In wealthy countries, paper is ubiquitous and is often fated to be discarded soon after purchase, with only a portion recovered for recycling. Although slow improvements have been made in production methods and in the recovery of paper products, additional progress is needed to reduce the industry’s environmental impacts, writes Michael Renner, senior researcher at the Worldwatch Institute, in the Institute’s latest Vital Signs Online article.
According to the United Nations Food and Agriculture Organisation (FAO), 397.6 million tons of paper and paperboard were produced worldwide in 2013. Most of the paper produced today (54 percent in 2013) is used for wrapping and packaging purposes, followed by printing and writing (26 percent), newsprint (7 percent), and household and sanitary tissues (8 percent).
Just four countries – China, the United States, Japan, and Germany – together account for more than half of the world’s paper production. The United States historically was the largest producer by far, but has since been eclipsed by China.
Paper consumption in North America, Europe, and Japan has declined in recent years, shifting to other parts of the world. But on a per capita basis, wealthy countries continue to use far greater amounts than developing countries do-on average, 221 kilograms (kg) in North America and 125 kg in Europe, compared with 45 kg in Asia, 43 kg in Latin America and the Caribbean, and just 7 kg in Africa, in 2012.
Paper recycling helps to reduce energy use and pollution. On average, fibres can be recycled five to seven times before they become unusable. Recycled paper requires 60 percent less energy and 80 percent less water to produce than virgin paper, and it generates 95 percent less air pollution. Recycling one ton of paper on average saves 26,500 litres of water, about 318 litres of oil, and 4,100 kilowatt-hours of electricity.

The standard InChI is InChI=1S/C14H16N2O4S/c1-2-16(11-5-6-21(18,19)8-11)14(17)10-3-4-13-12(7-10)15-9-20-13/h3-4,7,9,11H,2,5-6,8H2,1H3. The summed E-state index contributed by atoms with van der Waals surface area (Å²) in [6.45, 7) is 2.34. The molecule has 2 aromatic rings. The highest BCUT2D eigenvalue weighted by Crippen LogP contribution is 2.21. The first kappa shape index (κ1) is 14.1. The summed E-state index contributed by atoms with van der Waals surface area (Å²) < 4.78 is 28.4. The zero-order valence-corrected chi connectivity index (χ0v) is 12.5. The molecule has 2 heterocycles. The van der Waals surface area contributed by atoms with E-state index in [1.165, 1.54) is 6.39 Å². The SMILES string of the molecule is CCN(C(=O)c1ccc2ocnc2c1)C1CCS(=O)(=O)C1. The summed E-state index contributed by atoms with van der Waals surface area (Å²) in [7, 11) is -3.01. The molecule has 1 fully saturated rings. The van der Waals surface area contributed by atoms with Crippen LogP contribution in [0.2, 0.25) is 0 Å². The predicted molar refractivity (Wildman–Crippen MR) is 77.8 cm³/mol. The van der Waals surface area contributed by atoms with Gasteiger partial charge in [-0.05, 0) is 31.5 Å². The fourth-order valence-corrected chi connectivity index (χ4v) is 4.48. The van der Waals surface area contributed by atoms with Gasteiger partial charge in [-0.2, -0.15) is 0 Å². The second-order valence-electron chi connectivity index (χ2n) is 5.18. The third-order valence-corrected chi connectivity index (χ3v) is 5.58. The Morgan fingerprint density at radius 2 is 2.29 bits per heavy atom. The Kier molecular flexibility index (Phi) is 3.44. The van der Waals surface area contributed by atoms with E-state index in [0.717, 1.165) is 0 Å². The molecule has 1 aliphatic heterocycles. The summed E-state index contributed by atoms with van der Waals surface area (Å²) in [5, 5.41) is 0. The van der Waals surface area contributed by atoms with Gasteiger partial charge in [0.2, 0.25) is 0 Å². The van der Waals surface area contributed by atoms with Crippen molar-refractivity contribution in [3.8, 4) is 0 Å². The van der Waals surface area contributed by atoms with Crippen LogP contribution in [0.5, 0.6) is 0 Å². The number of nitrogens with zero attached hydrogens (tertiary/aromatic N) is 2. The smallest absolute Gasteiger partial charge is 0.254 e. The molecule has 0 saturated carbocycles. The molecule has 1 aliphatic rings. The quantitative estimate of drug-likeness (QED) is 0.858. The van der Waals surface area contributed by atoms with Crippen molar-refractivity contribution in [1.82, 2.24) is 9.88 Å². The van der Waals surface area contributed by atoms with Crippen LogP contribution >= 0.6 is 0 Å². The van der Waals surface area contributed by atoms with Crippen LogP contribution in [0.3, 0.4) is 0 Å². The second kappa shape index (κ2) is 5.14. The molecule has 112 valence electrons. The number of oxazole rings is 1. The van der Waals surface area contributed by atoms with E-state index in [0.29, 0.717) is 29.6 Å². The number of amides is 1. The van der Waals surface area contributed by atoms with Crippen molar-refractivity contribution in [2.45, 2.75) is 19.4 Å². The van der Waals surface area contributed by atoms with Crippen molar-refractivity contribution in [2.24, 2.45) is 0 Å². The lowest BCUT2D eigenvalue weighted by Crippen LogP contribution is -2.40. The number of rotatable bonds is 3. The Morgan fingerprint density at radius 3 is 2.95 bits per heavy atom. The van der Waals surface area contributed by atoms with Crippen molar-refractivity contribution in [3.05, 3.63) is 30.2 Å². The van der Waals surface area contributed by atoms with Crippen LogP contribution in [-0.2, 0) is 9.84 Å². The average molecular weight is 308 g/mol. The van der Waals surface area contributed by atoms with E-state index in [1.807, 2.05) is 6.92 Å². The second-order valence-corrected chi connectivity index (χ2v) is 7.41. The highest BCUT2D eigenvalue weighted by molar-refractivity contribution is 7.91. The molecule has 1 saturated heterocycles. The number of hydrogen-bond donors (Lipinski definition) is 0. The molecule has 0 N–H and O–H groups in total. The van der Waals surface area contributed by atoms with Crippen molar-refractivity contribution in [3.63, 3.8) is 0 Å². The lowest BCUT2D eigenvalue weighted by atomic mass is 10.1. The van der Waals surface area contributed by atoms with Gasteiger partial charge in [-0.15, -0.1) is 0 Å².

According to the FAO, recovered paper production totalled 215 million tons in 2013, equal to 54 percent of the world paper supply. This is up from about 20 percent in the early 1960s.
The pulp and paper industry is a large consumer of energy and water, as well as a user of toxic chemicals. In the United States, the paper industry is the third largest energy user among manufacturing industries, accounting for 11 percent of domestic energy consumption in 2010. Chlorine bleaching of paper can result in the formation of toxic compounds such as dioxins and furans. Since the 1990s, most paper mills in Europe and North America, as well as modern ones in China, have moved either toward elemental chlorine – a safer, although still harmful process – or toward totally chlorine-free paper.
Chinese paper producers have lagged in efficiency. In 2010, a typical U.S. or European paper mill used 0.9-1.2 tons of coal and about 35-50 tons of water per ton of pulp, while Chinese mills averaged 1.4 tons of coal and 103 tons of water. To reduce emissions and effluents, the Chinese government has mandated closure of the most polluting mills, while more modern mills have begun operations.
Decreasing paper’s footprint requires continued progress in minimising unnecessary paper consumption and avoiding waste, in raising paper recovery and recycled content, in ensuring that virgin fibre is derived from sustainable sources, and in using less polluting and less energy-intensive paper production methods